Poster
Full-text available
As a collaborative activity within the Past Global Changes (PAGES) Volcanic Impacts on Climate and Society (VICS) working group, this work aims to bring together evidence from a wide range of scientific and scholarly disciplines in order to piece together a holistic and unbiased picture of the connections between volcanism and climate in the mid-15...
Article
Full-text available
The six-month-long 2014–2015 Holuhraun eruption was the largest in Iceland for 200 years, emitting huge quantities of sulphur dioxide (SO2) into the troposphere, at times overwhelming European anthropogenic emissions. Weather, terrain and latitude, made continuous ground-based or UV satellite sensor measurements challenging. Infrared Atmospheric So...
Article
Full-text available
Volcanic eruptions impact climate through the injection of sulfur dioxide (SO2), which is oxidized to form sulfuric acid aerosol particles that can enhance the stratospheric aerosol optical depth (SAOD). Besides large-magnitude eruptions, moderate-magnitude eruptions such as Kasatochi in 2008 and Sarychev Peak in 2009 can have a significant impact...
Article
Full-text available
The Stratospheric Sulfur and its Role in Climate (SSiRC) interactive stratospheric aerosol model intercomparison project (ISA-MIP) explores uncertainties in the processes that connect volcanic emission of sulphur gas species and the radiative forcing associated with the resulting enhancement of the stratospheric aerosol layer. The central aim of IS...
Article
Full-text available
We present new insights into the evolution and interactions of stratospheric aerosol using an updated version of the Whole Atmosphere Community Climate Model (WACCM). Improved horizontal resolution, dynamics, and chemistry now produce an internally generated quasi-biennial oscillation and significant improvements to stratospheric temperatures and o...
Data
REFERENCE: If using this resource please reference as: Swindles, G.T., Watson, E.J., Savov, I.P., Cooper, C.L., Lawson, I.T., Schmidt, A. and Carrivick, J.L. 2017. Holocene volcanic ash database for Northern Europe. Database. DOI: 10.13140/RG.2.2.11395.60966. Retrieved from: https://www.researchgate.net/publication/322622249_Holocene_volcanic_ash_...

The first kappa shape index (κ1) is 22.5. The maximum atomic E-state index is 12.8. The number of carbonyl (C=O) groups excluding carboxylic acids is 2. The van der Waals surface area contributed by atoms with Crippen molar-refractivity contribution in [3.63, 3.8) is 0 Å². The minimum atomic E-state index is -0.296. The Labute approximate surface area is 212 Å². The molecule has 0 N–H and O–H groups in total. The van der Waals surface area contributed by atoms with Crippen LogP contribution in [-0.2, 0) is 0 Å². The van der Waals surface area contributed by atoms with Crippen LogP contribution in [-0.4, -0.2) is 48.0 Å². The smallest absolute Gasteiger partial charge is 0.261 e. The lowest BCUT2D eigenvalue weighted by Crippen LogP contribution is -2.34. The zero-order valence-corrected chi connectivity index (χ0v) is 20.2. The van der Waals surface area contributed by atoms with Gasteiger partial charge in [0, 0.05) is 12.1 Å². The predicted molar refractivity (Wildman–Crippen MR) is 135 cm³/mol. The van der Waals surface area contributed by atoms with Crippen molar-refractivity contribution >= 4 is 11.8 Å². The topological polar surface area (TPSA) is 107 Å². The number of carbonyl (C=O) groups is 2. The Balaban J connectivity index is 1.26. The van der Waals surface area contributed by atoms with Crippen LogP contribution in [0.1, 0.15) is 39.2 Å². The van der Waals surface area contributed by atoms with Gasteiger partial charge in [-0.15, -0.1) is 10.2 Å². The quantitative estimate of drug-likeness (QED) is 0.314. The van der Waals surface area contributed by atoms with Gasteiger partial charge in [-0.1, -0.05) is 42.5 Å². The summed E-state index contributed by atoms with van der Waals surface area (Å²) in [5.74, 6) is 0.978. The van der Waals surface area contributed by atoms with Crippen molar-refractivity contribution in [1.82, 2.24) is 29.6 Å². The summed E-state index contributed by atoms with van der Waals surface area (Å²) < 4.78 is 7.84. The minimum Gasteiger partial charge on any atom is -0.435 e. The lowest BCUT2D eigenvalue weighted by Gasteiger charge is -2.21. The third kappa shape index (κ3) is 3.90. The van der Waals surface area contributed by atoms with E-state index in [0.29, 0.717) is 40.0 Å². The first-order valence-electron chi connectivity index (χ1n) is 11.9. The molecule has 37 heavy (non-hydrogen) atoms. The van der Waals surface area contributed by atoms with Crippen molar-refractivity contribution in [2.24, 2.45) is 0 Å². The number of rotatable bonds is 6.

Article
The Southern Hemisphere Antarctic stratosphere experienced two noteworthy events in 2015: a significant injection of sulfur from the Calbuco volcanic eruption in Chile in April and a record-large Antarctic ozone hole in October and November. Here we quantify Calbuco's influence on stratospheric ozone depletion in austral spring 2015 using observati...
Article
Developing a comprehensive understanding of the interactions between the atmosphere and the geosphere is an ever-more pertinent issue as global average temperatures continue to rise. The possibility of more frequent volcanic eruptions and more therefore more frequent volcanic ash clouds raises potential concerns for the general public and the aviat...
Article
Full-text available
We present new insights into the evolution and interactions of stratospheric aerosol using an updated version of the Whole Atmosphere Community Climate Model (WACCM). Improved horizontal resolution, dynamics, and chemistry now produce an internally generated quasi-biennial oscillation, and significant improvements to stratospheric temperatures and...
Article
Human-induced climate change is causing rapid melting of ice in many volcanically active regions. Over glacial-interglacial time scales changes in surface loading exerted by large variations in glacier size affect the rates of volcanic activity. Numerical models suggest that smaller changes in ice volume over shorter time scales may also influence...
Article
Full-text available
The Southern Hemisphere Antarctic stratosphere experienced two noteworthy events in 2015: a significant injection of sulfur from the Calbuco volcanic eruption in Chile in April and a record-large Antarctic ozone hole in October and November. Here we quantify Calbuco's influence on stratospheric ozone depletion in austral spring 2015 using observati...